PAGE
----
While fashion illustration had less credibility in the arts establishment and was only used for fashion advertising in history, now illustrators are increasingly chosen to create moving images, content, collections, brand images, etc., required for marketing reasons by luxury brands and designers, as the industry now considers fashion illustration as an art form. 

With the rise of art as a strategic branding tool for luxury fashion brands, we have started to see creative artists working increasingly on fashion illustration to promote the sale and growth of the fashion industry. We have selected some of our recent favourite works.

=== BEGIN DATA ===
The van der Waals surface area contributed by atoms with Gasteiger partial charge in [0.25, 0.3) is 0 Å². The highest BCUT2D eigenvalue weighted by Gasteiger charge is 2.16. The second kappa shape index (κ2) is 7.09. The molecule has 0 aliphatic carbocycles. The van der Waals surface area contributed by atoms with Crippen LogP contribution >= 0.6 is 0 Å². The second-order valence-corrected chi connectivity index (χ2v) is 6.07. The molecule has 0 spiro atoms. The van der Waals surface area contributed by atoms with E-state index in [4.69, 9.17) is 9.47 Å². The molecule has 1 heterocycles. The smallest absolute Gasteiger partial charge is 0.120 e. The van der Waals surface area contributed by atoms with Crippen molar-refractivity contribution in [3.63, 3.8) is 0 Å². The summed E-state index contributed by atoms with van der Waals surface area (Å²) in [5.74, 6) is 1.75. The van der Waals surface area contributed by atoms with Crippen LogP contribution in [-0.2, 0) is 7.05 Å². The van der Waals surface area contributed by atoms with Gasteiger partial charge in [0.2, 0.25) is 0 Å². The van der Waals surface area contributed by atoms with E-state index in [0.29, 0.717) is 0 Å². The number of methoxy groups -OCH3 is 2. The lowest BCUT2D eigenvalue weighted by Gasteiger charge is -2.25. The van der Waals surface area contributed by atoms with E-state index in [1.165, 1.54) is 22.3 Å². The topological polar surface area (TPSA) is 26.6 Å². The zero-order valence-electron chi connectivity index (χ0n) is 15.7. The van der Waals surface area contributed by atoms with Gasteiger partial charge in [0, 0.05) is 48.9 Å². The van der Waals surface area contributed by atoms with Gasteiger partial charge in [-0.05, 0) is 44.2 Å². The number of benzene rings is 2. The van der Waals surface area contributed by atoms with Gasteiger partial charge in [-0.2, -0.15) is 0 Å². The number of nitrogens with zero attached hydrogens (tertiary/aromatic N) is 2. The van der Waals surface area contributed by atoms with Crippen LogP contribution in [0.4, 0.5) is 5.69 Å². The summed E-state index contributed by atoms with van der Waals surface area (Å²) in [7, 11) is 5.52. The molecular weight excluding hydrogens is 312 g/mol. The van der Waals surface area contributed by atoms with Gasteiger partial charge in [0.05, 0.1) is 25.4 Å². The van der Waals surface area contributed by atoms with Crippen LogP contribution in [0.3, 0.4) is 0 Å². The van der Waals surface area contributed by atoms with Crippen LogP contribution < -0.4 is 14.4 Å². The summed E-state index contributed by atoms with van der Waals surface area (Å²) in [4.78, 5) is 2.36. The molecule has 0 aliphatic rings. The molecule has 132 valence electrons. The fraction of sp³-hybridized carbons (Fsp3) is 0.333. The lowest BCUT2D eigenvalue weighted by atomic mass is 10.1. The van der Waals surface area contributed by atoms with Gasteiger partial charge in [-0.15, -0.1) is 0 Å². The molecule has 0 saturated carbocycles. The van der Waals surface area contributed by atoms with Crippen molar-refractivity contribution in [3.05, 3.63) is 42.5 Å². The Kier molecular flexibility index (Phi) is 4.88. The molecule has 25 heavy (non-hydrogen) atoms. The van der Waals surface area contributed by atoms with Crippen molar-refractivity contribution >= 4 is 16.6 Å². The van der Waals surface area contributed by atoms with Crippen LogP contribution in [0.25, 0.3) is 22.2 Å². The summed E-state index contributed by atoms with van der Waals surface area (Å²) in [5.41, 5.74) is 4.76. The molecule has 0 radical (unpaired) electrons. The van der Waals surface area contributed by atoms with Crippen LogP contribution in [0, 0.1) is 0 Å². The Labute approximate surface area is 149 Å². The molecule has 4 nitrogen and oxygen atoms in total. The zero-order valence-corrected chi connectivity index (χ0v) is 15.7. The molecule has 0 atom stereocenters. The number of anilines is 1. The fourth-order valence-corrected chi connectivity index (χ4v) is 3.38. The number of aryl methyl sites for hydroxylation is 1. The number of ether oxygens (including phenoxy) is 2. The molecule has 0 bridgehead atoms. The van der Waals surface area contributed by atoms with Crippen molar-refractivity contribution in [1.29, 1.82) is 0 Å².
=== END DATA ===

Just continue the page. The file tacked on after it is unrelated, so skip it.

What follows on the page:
1. UNSKILLED WORKER for GUCCI

HELEN DOWNIE aka ‘Unskilled Worker’, is a self-taught artist, who picked up a painting brush for the first time around 6 years ago. She was spotted by the Gucci creative director Alessandro Michelle through her Instagram account, just after 18 months after she had started painting.

Alessandro Michele asked Ms. Downie to participate participate in Gucci’s No Longer / Not Yet art exhibition in Shanghai. The collaboration continued after the exhibition, with other special works exclusively for Gucci’s capsule collection, campaigns, and social media images.

UNSKILLED WORKER GUCCI ILLUSTRATIONS at the No Longer / Not yet art Gucci exhibition in Shanghai.    ©GUCCI

UNSKILLED WORKER GUCCI ILLUSTRATIONS at the No Longer / Not yet art Gucci exhibition in Shanghai.

©GUCCI

UNSKILLED WORKER x GUCCI . ©GUCCI

UNSKILLED WORKER x GUCCI . ©GUCCI

UNSKILLED WORKER x GUCCI . ©GUCCI

UNSKILLED WORKER x GUCCI . ©GUCCI

UNSKILLED WORKER GUCCI ILLUSTRATIONS    ©GUCCI

UNSKILLED WORKER GUCCI ILLUSTRATIONS

©GUCCI

UNSKILLED WORKER GUCCI ILLUSTRATIONS    ©GUCCI

UNSKILLED WORKER GUCCI ILLUSTRATIONS

©GUCCI